Lawmakers this session stalled in their efforts to reinstate a tax that large timber companies paid on the value of trees they logged. Timber tax policy is now more likely to be taken up by a task force or work group with the intent of crafting legislation for a future session, according to Rep. Paul Holvey, D-Eugene, who sponsored the bill to restore the tax.

Rep. Andrea Salinas, D-Lake Oswego, said she was disappointed lawmakers haven’t done more on timber taxes this session. Salinas, who sponsored the OFRI bill, said passing it took far more time than she anticipated.

“This felt so small. It should have been so easy,” Salinas said of the OFRI bill. “There was a lot around how to restructure the severance tax and the harvest tax. Those feel really big and difficult now.”

During more than 90 minutes of debate on the House floor Tuesday, numerous lawmakers cited the news investigation and said the institute’s actions demanded an immediate response.

In a speech on the house floor, bill co-sponsor Rep. Marty Wilde, D-Eugene, told his colleagues he would have preferred to completely eliminate OFRI. But some Democrats were reluctant. The final bill, Wilde said, is a “critical correction to an agency that veered far off course.”

Rep. Susan McLain, D-Hillsboro, said the legislative compromise that staved off the institute’s elimination won her vote. She said her nieces and nephews had been through its “fabulous” educational programs for school children, which will remain as one of its core functions. She encouraged state senators to closely examine the bill.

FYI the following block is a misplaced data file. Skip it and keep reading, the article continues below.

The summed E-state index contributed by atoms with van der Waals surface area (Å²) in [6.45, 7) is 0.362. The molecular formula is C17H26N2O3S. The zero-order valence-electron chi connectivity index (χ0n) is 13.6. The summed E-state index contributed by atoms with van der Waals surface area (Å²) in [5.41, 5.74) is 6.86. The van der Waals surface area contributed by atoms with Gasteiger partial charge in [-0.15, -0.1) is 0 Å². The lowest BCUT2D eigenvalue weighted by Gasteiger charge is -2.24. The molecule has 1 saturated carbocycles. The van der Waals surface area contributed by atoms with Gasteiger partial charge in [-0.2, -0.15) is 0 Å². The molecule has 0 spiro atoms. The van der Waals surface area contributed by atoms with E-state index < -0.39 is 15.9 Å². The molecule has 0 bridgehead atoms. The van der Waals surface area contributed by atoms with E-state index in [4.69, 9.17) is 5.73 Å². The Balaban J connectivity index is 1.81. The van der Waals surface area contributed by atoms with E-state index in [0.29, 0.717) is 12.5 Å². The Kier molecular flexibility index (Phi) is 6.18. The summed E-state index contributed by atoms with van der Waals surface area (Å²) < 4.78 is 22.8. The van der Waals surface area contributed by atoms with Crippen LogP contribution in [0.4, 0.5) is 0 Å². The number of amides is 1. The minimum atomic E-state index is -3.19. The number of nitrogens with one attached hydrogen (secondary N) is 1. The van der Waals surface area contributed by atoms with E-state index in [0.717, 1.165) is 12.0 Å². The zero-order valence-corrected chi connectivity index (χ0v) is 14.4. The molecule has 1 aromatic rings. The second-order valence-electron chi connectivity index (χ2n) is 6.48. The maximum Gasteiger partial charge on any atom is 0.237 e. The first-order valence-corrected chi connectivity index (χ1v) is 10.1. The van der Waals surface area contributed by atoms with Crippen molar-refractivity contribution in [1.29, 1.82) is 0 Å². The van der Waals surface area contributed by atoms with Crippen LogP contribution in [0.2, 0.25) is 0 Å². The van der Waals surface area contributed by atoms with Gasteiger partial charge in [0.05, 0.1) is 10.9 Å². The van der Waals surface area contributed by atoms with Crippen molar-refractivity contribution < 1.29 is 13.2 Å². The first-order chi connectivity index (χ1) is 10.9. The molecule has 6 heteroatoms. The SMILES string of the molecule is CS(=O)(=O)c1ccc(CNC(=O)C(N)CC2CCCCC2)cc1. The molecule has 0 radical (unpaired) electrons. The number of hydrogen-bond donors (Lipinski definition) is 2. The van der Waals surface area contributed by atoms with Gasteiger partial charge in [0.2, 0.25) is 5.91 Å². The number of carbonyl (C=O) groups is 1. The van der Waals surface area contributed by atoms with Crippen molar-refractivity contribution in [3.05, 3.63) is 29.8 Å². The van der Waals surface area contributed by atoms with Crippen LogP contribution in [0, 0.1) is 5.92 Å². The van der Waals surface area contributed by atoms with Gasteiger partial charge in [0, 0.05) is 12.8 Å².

“There were many compromises and there were many good opportunities that were left on the table,” she said. McLain did not expand on what she meant.


Gov. Kate Brown, a Democrat who was the target of some of the institute’s lobbying efforts, has called the investigation’s findings “deeply troubling.” House Speaker Tina Kotek has said she was “appalled” by the institute’s attacks on scientific research.

Brown requested an audit by Oregon’s Secretary of State that is expected to be completed in late June or early July. A spokesperson for Brown said the governor does not generally take positions on bills still working through the legislative process. In requesting the audit, Brown’s office said such a probe was “necessary to bring transparency to whether OFRI conducts its mission in keeping with its statutory authority, including the clear prohibition on OFRI influencing, or attempting to influence state policy.”

Lawmakers who opposed the bill said it would gut the institute and leave it without the ability to support one of the state’s key rural industries.

Rep. Bill Post, R-Keizer, who voted no, urged his colleagues to wait for the results of an audit due this summer from the Oregon Secretary of State. “The Oregonian and OPB are not judge and jury in Oregon and good policy should not be based on the opinions of some journalists,” Post said. The news organizations have published a piece that details the investigation, which was based on extensive interviews and documents.

Thousands of records obtained by the news organizations documented how the agency targeted university climate change research and spent millions of dollars on advertisements that promoted Oregon’s logging laws as strong, even as they fell behind regulations in neighboring California and Washington.